So then how do you treat insulin resistance? The two most important things seem to be exercise and sleep. If you sleep poorly or have sleep apnea, you need to work on that. (This is one thing that weight loss might help.)

You also want to stop smoking. Cutting down on insulin-stimulating (high-glycemic-index and high-glycemic-load) foods helps as well.

Italian researchers found that “Stress is associated with a severe, yet reversible form of insulin resistance,” so you’ll also want to reduce stress. Dr. Mark Hyman, author of The Blood Sugar Solution, says

it’s essential to engage in relaxation practices such as yoga, breathing, progressive muscle relaxation, guided imagery, hot baths, exercise, meditation, massage, biofeedback, hypnosis, or even making love.

Those are coping and managing methods. It’s also good to deal with the causes of stress by getting help, getting out of stressful situations, and learning to change stressful thoughts.

Whether you are trying to lose weight or trying to help your insulin work better, you should do pretty much the same things. More movement, less stress, very little refined food, better sleep.

The difference is that decreasing insulin resistance (and A1C numbers) has a much better chance of working than weight loss does. And if anyone tells you that you brought diabetes on yourself by being heavy, ask him to show you the science for that.

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  • michellemw

    My question as I try to comprehend my own type 2 diabetes is this: why is a normal a1c range considered between 4.6 and 5.4, but doctors are satisfied with over 6.0 for a diabetic person? Why don’t I get insulin in addition to the Metformin to bring my blood sugar into a normal range? I am sitting at an A1c of 6.5 today and tomorrow at my doc appointment I will be told I am doing great. But the truth is whenI do blood tests at home, two hours after eating, run over 140 I get tingling down my right leg which subsides with exercise and time, and I have a cataract growing rapidly in one eye. And my fasting blood tests are never below 109. Looks to me like the result is slow death of my beta cells, and that scares me to death! I want to do whatever it takes to control my blood sugar and my Kaiser doc doesn’t seem to be on the same planet!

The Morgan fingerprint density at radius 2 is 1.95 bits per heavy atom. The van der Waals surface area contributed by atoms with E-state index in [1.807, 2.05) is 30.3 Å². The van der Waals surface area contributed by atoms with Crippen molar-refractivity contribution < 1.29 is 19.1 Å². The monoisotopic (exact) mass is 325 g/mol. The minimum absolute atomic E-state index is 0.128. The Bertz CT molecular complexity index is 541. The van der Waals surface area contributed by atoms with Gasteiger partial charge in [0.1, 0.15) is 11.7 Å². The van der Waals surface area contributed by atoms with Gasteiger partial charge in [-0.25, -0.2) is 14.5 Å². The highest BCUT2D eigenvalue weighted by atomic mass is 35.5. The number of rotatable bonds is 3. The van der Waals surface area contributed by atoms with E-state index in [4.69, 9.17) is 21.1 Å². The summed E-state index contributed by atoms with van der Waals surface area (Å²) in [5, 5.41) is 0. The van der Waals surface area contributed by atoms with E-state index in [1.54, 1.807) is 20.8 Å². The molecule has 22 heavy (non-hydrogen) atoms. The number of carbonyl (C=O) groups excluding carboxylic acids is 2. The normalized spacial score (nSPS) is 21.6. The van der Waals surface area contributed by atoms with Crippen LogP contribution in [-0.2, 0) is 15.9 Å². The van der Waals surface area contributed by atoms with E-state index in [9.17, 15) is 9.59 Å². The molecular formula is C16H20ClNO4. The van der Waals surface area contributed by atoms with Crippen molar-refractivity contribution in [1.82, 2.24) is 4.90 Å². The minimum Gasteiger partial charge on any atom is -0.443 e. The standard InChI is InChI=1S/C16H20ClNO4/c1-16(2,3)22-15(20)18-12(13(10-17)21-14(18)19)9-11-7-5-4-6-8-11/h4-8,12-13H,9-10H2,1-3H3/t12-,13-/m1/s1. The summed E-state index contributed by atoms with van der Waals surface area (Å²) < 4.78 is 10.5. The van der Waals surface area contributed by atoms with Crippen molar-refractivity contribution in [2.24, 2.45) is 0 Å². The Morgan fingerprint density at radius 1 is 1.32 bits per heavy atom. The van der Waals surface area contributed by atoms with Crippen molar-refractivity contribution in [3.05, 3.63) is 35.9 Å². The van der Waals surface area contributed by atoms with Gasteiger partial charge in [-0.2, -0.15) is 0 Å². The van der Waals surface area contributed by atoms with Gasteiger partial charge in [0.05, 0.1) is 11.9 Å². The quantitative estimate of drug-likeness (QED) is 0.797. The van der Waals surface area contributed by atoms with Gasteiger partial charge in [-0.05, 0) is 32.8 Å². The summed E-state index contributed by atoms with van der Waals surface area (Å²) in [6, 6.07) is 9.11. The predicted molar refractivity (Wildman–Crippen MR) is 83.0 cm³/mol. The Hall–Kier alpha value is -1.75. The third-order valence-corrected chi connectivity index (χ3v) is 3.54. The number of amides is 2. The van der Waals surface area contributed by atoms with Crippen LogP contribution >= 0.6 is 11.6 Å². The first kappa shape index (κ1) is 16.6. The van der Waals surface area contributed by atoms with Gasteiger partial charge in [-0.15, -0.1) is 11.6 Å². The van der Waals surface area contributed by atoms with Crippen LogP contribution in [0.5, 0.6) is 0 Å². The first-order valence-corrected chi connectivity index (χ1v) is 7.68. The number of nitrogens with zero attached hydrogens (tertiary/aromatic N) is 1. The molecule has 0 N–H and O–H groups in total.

• Redneck Angel

    I wonder how long you have had diabetes? After 40+ yrs. of Type-II, I am both resistant & my naturally occurring insulin level is getting low; live having Type I & II!!. I have found that keeping my A1c under 6.0 gives me a lot of too low blood sugars–not low enough to pass out, but low enough to make me VERY uncomfortable & not able to function. So that is why your Doc may want to keep you a little higher–you see how volatile your spikes are… That said, you are right, you can fine tune yourself much better w/insulin. So if you are willing to give yourself multiple shots a day AND do (& can afford it) lots of finger pricks (I do between 8-10 each day) why don’t you ask your Doc his rationale for keeping you on pills? You didn’t say; is he a Endocrinologist? If not, is one available (& again, can you afford it) I go to the “city” a 4 hr. ’round trip every 3 months to see one–you might want to see one if your Doc isn’t satisfactory to you, Good luck:)

  • Julie


    It is possible to lower your A1c without the constant fear of hypoglycaemia. Have you considered a low carbohydrate approach to managing your glucose levels? There is mounting evidence to support this dietary approach. I have type 1 diabetes and have seen impressive improvements since altering my diet, my A1c has come down, my insulin requirements are significantly lower, the range of swing in my glucose levels is reduced and I rarely hypo. Here is a link to an article that supports this approach. Good luck.